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Condensation – The Silent Home W

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					             Condensation – The Silent Home Wrecker

A certain amount of moisture in the air is essential for comfort, however excess
condensation can cause major problems in a home. Condensation can trigger
structural damage such as rot in window frames as well as damage to your
heating systems and chimneys. It is also responsible for causing mould and
fungal growth on walls and ceilings and in extreme cases if not dealt with, can
damage health.

What exactly is condensation?

All air contains water vapour. The quantity of water vapour contained in the air
depends on the air temperature. Hot air carries much more moisture than cold
air, so as the air temperature rises, it expands and attracts a greater volume of
vapour. Once the air is saturated it hits a dew point and can carry no more
moisture. If the temperature drops at this point, vapour is released.


Condensation Facts

   o   Ireland has the highest humidity in Europe and the West has a higher
       humidity average than the East
   o   Condensation can cause mould and rot damage to your home and chimney
   o   Respiratory problems due to condensation have increased dramatically in
       recent years – due in part to dust mite who only live in moist
       environments and cause Asthma

Where does Water vapour come from?

   o   One shower produces around 1/2 pint of water vapour
   o   Cooking and dish washing produce 1 pint of water vapour per meal
   o   One person’s breathing produces 3 pints of water vapour per day
   o   One house plant produces 1 pint of water vapour per day


Image of house looking saturated.

How does condensation affect my home?

Condensation on the inside of windows has become an increasingly common
problem in newer homes. While old homes were often draughty and expensive to
heat, all that air movement removed excess moisture produced from cooking and
bathing from the house. New homes are tightly sealed so more water vapour
becomes trapped inside the home where it can condense on windows in cold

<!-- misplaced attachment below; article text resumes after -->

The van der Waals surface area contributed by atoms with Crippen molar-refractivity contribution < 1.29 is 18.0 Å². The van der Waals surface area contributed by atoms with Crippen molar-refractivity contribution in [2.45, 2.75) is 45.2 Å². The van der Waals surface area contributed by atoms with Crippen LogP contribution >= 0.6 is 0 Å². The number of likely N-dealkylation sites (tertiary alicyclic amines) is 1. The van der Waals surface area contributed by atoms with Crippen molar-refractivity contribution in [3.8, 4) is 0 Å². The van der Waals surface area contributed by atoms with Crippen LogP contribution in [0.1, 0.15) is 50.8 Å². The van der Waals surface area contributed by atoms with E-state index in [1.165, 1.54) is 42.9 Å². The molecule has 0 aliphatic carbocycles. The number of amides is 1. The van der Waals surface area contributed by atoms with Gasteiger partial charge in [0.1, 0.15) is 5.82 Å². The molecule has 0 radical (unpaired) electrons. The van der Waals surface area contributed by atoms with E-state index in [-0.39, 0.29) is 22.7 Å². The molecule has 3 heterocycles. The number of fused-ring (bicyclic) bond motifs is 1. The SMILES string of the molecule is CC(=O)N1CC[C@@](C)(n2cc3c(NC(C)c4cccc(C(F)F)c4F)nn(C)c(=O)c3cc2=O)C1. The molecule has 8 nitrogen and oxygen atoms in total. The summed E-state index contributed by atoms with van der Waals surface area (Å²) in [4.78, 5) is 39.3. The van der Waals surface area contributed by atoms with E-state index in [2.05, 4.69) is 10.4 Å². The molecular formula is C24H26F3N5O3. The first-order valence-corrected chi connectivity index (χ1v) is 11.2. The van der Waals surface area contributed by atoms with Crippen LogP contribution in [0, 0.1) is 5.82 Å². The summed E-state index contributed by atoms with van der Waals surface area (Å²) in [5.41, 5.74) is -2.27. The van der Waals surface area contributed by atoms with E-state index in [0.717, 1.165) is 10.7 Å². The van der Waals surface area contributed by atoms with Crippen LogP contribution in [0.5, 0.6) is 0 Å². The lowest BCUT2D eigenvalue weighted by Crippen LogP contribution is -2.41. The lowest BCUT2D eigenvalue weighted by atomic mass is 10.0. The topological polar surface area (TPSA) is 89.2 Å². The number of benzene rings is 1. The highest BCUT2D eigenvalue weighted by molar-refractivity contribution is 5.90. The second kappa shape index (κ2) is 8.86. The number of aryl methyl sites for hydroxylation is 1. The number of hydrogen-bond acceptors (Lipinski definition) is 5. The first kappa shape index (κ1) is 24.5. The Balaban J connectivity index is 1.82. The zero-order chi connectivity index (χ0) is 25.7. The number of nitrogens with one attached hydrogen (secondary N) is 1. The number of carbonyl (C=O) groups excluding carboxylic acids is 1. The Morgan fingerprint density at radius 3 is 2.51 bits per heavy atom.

weather. This can cause serious damage when the water runs down the window,
into the wall and floor.

Reducing the amount of moisture produced in the home is the first defence
against moisture problems. This involves locating the major sources of moisture
and where possible, decreasing their intensity.




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Effects of Condensation

The first signs of condensation are usually seen on clothes in a wardrobe, in
particular leather products such as shoes and belts. It could mean that excessive
indoor humidity is causing damage elsewhere such as your walls, ceilings, floors,
chimneybreast or attic. Condensation can even cause blistering and peeling
paint, warping and rotting wood, as well as formation of mildew.

Flues and Chimneys

When chimney or flue problems occur it is important to find out exactly what the
cause is. Our experience at Waterford Stanley is that people spend a lot of time
and money testing various methods, such as fitting cowls, when the problem is
often much simpler to solve.

Condensation can occur all over the house. Poor fuels or a chimney not heating
up fast enough can directly cause condensation in your chimney. Poor fuels
contain too much moisture and are the result of inadequately dried timber or
peat. Without realising the damage created, people load fuel onto a fire and close
off the primary air entry. This of course creates a smouldering effect and deprives
the chimney of air.

During the building stage, a chimney and in particular a chimney serving closed
appliances should be insulated throughout its length. This will help to control
condensation by maintaining a constant temperature. It will also reduce the risk
of plaster cracks on the chimneybreast by preventing too high a heat transfer
from an un-insulated liner.

Gas or Oil Appliances

Appliances of higher efficiency (gas or oil) often have flue gas temperatures that
can be a much as 200ºF cooler than older, less efficient appliances. These lower
flue gas temperatures when introduced into an oversized or masonry chimney will
cause a condition called ‘flue gas condensation’. Liquid appears in the chimney as
a result of burning fossil fuels such as natural gas, propane gas, or fuel oil. It is